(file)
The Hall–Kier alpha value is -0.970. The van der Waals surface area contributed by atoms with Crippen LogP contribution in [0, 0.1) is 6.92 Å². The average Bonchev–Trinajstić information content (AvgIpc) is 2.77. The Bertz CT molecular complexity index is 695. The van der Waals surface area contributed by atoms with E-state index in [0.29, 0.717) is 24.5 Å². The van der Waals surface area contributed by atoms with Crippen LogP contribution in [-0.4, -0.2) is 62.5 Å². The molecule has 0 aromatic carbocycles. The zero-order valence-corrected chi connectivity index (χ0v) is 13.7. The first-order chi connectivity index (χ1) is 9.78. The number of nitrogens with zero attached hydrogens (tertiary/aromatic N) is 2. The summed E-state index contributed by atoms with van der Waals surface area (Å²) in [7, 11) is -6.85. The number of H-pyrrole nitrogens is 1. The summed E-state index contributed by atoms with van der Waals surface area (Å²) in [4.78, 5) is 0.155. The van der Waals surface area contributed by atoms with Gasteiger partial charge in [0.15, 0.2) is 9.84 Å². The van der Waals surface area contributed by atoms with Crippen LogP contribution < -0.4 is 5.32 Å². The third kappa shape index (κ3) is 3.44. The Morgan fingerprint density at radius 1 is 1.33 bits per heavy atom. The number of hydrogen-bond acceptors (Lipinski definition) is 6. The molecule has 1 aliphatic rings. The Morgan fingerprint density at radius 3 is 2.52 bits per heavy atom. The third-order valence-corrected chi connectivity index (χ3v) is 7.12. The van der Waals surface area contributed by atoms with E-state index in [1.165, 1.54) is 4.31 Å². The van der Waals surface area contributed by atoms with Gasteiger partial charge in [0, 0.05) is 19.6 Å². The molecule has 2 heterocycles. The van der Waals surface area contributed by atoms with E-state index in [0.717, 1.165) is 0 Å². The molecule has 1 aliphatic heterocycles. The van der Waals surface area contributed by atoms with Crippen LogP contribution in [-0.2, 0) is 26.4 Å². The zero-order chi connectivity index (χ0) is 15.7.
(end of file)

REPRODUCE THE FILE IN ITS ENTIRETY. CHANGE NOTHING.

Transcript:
The Hall–Kier alpha value is -0.970. The van der Waals surface area contributed by atoms with Crippen LogP contribution in [0, 0.1) is 6.92 Å². The average Bonchev–Trinajstić information content (AvgIpc) is 2.77. The Bertz CT molecular complexity index is 695. The van der Waals surface area contributed by atoms with E-state index in [0.29, 0.717) is 24.5 Å². The van der Waals surface area contributed by atoms with Crippen LogP contribution in [-0.4, -0.2) is 62.5 Å². The molecule has 0 aromatic carbocycles. The zero-order valence-corrected chi connectivity index (χ0v) is 13.7. The first-order chi connectivity index (χ1) is 9.78. The number of nitrogens with zero attached hydrogens (tertiary/aromatic N) is 2. The summed E-state index contributed by atoms with van der Waals surface area (Å²) in [7, 11) is -6.85. The number of H-pyrrole nitrogens is 1. The summed E-state index contributed by atoms with van der Waals surface area (Å²) in [4.78, 5) is 0.155. The van der Waals surface area contributed by atoms with Gasteiger partial charge in [0.15, 0.2) is 9.84 Å². The van der Waals surface area contributed by atoms with Crippen LogP contribution < -0.4 is 5.32 Å². The third kappa shape index (κ3) is 3.44. The Morgan fingerprint density at radius 1 is 1.33 bits per heavy atom. The number of hydrogen-bond acceptors (Lipinski definition) is 6. The molecule has 1 aliphatic rings. The Morgan fingerprint density at radius 3 is 2.52 bits per heavy atom. The third-order valence-corrected chi connectivity index (χ3v) is 7.12. The van der Waals surface area contributed by atoms with E-state index in [1.165, 1.54) is 4.31 Å². The van der Waals surface area contributed by atoms with Gasteiger partial charge in [0, 0.05) is 19.6 Å². The molecule has 2 heterocycles. The van der Waals surface area contributed by atoms with E-state index in [0.717, 1.165) is 0 Å². The molecule has 1 aliphatic heterocycles. The van der Waals surface area contributed by atoms with Crippen LogP contribution in [-0.2, 0) is 26.4 Å². The zero-order chi connectivity index (χ0) is 15.7.